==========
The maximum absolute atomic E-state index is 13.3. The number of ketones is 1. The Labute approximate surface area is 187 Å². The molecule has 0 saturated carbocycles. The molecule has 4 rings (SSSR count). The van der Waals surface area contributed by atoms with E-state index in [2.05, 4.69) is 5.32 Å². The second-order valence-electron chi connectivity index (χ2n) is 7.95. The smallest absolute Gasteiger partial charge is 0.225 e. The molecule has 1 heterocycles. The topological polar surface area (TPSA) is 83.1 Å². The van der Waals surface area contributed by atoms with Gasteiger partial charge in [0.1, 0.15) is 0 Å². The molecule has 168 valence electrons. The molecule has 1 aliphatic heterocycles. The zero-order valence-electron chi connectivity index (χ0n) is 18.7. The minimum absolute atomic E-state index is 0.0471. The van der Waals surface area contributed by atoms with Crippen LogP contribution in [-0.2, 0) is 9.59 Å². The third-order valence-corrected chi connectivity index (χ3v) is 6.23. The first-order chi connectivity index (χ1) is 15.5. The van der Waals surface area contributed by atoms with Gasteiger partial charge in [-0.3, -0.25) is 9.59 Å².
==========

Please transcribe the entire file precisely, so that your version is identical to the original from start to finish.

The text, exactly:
The maximum absolute atomic E-state index is 13.3. The number of ketones is 1. The Labute approximate surface area is 187 Å². The molecule has 0 saturated carbocycles. The molecule has 4 rings (SSSR count). The van der Waals surface area contributed by atoms with E-state index in [2.05, 4.69) is 5.32 Å². The second-order valence-electron chi connectivity index (χ2n) is 7.95. The smallest absolute Gasteiger partial charge is 0.225 e. The molecule has 1 heterocycles. The topological polar surface area (TPSA) is 83.1 Å². The van der Waals surface area contributed by atoms with Gasteiger partial charge in [0.1, 0.15) is 0 Å². The molecule has 168 valence electrons. The molecule has 1 aliphatic heterocycles. The zero-order valence-electron chi connectivity index (χ0n) is 18.7. The minimum absolute atomic E-state index is 0.0471. The van der Waals surface area contributed by atoms with Crippen LogP contribution in [-0.2, 0) is 9.59 Å². The third-order valence-corrected chi connectivity index (χ3v) is 6.23. The first-order chi connectivity index (χ1) is 15.5. The van der Waals surface area contributed by atoms with Gasteiger partial charge in [-0.3, -0.25) is 9.59 Å².